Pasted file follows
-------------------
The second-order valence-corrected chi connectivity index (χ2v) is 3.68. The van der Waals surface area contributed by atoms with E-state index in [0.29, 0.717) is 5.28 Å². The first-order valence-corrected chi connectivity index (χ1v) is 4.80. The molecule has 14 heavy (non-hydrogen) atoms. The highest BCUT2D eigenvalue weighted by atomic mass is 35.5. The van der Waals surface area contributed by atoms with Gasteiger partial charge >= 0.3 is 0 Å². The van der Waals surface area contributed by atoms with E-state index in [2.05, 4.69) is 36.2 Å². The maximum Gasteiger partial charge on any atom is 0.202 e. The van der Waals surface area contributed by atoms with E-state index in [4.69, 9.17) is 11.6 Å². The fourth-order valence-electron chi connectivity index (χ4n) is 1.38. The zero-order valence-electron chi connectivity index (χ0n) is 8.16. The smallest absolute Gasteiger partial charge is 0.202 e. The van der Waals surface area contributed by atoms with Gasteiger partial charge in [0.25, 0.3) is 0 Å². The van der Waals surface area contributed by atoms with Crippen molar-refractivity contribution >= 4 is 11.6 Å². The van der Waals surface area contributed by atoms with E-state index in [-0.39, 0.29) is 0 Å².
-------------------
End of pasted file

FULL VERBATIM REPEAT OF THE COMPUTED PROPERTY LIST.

The second-order valence-corrected chi connectivity index (χ2v) is 3.68. The van der Waals surface area contributed by atoms with E-state index in [0.29, 0.717) is 5.28 Å². The first-order valence-corrected chi connectivity index (χ1v) is 4.80. The molecule has 14 heavy (non-hydrogen) atoms. The highest BCUT2D eigenvalue weighted by atomic mass is 35.5. The van der Waals surface area contributed by atoms with Gasteiger partial charge >= 0.3 is 0 Å². The van der Waals surface area contributed by atoms with E-state index in [2.05, 4.69) is 36.2 Å². The maximum Gasteiger partial charge on any atom is 0.202 e. The van der Waals surface area contributed by atoms with E-state index in [4.69, 9.17) is 11.6 Å². The fourth-order valence-electron chi connectivity index (χ4n) is 1.38. The zero-order valence-electron chi connectivity index (χ0n) is 8.16. The smallest absolute Gasteiger partial charge is 0.202 e. The van der Waals surface area contributed by atoms with Gasteiger partial charge in [0.25, 0.3) is 0 Å². The van der Waals surface area contributed by atoms with Crippen molar-refractivity contribution >= 4 is 11.6 Å². The van der Waals surface area contributed by atoms with E-state index in [-0.39, 0.29) is 0 Å².